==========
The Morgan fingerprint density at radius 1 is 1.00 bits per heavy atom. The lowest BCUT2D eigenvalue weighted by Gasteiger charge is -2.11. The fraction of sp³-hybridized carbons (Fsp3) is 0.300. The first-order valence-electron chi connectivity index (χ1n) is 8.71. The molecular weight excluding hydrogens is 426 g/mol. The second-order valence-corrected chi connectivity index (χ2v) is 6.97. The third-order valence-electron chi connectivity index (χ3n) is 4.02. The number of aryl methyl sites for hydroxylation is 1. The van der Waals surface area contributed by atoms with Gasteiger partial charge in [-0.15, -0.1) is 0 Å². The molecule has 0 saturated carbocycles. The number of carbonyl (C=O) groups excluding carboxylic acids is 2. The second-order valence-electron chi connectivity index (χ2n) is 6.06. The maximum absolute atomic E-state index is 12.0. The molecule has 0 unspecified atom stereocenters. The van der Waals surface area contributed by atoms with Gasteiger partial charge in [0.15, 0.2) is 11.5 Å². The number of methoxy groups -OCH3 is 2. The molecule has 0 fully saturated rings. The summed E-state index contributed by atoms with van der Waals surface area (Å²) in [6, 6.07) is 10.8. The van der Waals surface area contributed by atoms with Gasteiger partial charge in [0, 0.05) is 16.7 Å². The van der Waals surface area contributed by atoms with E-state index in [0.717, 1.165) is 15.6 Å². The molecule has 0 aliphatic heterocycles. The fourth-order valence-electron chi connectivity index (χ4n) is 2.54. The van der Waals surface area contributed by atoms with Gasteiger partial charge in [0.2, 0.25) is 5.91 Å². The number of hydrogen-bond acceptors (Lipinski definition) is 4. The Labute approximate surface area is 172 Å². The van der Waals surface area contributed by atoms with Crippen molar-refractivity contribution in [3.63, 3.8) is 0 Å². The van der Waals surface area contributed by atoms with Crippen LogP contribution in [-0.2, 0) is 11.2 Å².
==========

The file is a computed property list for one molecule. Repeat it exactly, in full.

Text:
The Morgan fingerprint density at radius 1 is 1.00 bits per heavy atom. The lowest BCUT2D eigenvalue weighted by Gasteiger charge is -2.11. The fraction of sp³-hybridized carbons (Fsp3) is 0.300. The first-order valence-electron chi connectivity index (χ1n) is 8.71. The molecular weight excluding hydrogens is 426 g/mol. The second-order valence-corrected chi connectivity index (χ2v) is 6.97. The third-order valence-electron chi connectivity index (χ3n) is 4.02. The number of aryl methyl sites for hydroxylation is 1. The van der Waals surface area contributed by atoms with Gasteiger partial charge in [-0.15, -0.1) is 0 Å². The molecule has 0 saturated carbocycles. The number of carbonyl (C=O) groups excluding carboxylic acids is 2. The second-order valence-electron chi connectivity index (χ2n) is 6.06. The maximum absolute atomic E-state index is 12.0. The molecule has 0 unspecified atom stereocenters. The van der Waals surface area contributed by atoms with Gasteiger partial charge in [0.15, 0.2) is 11.5 Å². The number of methoxy groups -OCH3 is 2. The molecule has 0 fully saturated rings. The summed E-state index contributed by atoms with van der Waals surface area (Å²) in [6, 6.07) is 10.8. The van der Waals surface area contributed by atoms with Gasteiger partial charge in [0, 0.05) is 16.7 Å². The van der Waals surface area contributed by atoms with E-state index in [0.717, 1.165) is 15.6 Å². The molecule has 0 aliphatic heterocycles. The fourth-order valence-electron chi connectivity index (χ4n) is 2.54. The van der Waals surface area contributed by atoms with Gasteiger partial charge in [0.2, 0.25) is 5.91 Å². The number of hydrogen-bond acceptors (Lipinski definition) is 4. The Labute approximate surface area is 172 Å². The van der Waals surface area contributed by atoms with Crippen molar-refractivity contribution in [3.63, 3.8) is 0 Å². The van der Waals surface area contributed by atoms with Crippen LogP contribution in [-0.2, 0) is 11.2 Å².